Ok, so maybe I’m thinking a little too much about what is ostensibly a children’s movie. Sure, I can understand that and perhaps you’re right. Perhaps the most importnat thing when you really get down to it is whether or not the movie is entertaining. The answer, unsurprisingly, is no. There aren’t really jokes in this movie. Just things happening and then people reacting to them often with a phrase that’s popular at the moment. You know, the kind of timeless humour that will really, really play well in a few years time. And there’s a few jokes sprinkled in for the adults throughout although they are mostly pretty weak such as a book on the pigs ship being called “Fifty Shades of Green.” That kind of thing. In fact, there were maybe two jokes that made me laugh throughout the whole film. One was the line “Something isn’t kosher with these pigs.” and the other was when Red insinuated that another bird looked like he may be a kid abducting paedophile. Hehehehe. Children’s movies. Ok, I’ll admit, Peter Dinklage might have gotten a smile out of me as the Might Eagle but I couldn’t tell you if that was because of the movie or because I thought of Tyrion.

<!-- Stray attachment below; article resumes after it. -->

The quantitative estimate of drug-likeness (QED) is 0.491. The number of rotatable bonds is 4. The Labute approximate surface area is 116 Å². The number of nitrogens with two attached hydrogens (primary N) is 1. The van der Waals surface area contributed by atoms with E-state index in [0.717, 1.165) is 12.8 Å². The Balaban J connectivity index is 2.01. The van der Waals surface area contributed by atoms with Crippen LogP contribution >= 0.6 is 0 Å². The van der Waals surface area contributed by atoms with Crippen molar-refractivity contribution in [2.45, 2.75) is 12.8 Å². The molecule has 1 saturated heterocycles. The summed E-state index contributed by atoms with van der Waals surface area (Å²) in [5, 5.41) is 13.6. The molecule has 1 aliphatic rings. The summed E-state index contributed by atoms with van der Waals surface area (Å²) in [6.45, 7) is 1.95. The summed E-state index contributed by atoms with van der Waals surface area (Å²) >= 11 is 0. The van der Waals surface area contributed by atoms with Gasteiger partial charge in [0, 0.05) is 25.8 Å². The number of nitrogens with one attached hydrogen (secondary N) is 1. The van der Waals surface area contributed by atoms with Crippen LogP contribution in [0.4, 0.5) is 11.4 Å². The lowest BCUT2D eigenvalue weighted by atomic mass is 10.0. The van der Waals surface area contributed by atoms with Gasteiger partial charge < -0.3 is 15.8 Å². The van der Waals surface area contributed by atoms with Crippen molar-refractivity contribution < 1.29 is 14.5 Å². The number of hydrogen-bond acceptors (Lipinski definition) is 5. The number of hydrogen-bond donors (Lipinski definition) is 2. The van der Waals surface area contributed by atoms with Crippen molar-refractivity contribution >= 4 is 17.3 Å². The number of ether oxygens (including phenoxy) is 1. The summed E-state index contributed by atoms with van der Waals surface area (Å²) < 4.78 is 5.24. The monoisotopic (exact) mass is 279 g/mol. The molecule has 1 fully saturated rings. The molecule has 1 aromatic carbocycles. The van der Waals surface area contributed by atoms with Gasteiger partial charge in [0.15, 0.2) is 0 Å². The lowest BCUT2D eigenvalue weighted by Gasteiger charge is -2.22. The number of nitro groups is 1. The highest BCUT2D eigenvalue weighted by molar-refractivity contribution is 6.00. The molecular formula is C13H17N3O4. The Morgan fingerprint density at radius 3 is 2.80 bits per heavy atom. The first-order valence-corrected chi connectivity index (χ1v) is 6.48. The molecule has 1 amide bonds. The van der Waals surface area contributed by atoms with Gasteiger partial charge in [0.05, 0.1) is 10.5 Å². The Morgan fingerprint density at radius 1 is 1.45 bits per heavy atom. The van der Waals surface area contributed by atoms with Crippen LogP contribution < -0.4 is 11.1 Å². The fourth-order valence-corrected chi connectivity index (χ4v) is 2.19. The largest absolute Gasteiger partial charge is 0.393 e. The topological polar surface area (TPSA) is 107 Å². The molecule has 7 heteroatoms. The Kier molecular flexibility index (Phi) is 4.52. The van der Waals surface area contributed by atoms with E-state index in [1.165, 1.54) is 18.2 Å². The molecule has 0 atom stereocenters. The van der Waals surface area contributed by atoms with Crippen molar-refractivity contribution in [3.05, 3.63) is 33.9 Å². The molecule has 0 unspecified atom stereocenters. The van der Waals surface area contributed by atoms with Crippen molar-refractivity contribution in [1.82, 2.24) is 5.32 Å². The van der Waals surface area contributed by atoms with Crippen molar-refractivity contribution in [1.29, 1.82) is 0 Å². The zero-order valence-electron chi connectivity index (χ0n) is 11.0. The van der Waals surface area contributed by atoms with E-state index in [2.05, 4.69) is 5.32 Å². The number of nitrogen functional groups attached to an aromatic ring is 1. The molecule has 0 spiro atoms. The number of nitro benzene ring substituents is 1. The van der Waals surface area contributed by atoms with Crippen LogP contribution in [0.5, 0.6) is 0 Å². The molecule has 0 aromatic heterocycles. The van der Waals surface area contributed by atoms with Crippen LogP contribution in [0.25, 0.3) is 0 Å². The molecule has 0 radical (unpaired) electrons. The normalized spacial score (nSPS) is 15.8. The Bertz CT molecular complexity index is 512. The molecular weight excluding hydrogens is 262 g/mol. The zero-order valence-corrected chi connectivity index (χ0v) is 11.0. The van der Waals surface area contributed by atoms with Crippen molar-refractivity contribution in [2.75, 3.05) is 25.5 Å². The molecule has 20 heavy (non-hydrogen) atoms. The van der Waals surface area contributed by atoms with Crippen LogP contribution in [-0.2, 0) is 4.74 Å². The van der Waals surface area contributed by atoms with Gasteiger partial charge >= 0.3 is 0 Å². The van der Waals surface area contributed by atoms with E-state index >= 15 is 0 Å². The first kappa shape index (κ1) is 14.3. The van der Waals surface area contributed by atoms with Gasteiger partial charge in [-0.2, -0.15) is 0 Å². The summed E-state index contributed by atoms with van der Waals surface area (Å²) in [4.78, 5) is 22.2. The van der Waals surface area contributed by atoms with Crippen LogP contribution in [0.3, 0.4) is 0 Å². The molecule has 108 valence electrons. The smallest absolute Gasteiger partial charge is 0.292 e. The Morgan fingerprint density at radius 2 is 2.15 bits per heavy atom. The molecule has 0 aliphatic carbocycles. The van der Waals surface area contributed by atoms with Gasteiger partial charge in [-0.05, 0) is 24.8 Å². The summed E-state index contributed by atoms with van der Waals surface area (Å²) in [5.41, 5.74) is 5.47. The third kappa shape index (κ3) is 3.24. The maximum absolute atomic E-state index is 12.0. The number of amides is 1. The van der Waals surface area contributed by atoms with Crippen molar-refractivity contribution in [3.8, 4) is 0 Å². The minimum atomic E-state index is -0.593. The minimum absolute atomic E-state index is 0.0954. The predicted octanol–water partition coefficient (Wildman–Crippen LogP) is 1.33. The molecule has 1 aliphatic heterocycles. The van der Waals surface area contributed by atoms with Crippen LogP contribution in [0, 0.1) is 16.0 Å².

Finally, there’s the message of the movie. Red doesn’t trust these foreigners who have shown up on his land and his ingrained mistrust of strangers is proven to be correct. It turns out that these weird people from a strange land don’t want to be friends! They just want to eat the natives children! Vote Red, 2016. Make Bird Island great again.

Again, I know I’m probably coming down too hard on a piece of shit fluff movie that’s just meant to keep kids entertained for an hour and a half. But there are movies that prove that can be done well and with thought and passion and craft. Movies like How To Train Your Dragon or Cloudy With A Chance of Meatballs or, you know, most of Pixar’s catalogue. People deserve better than someone assuming that you’ll cynically pay to see a move just because they recognise the name of it. Your children deserve better than that too.

½ pint out of five for that paedophile joke. Hehehehe.

The Angry Birds Movie

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Review: The Smurfs (2011) by Jamie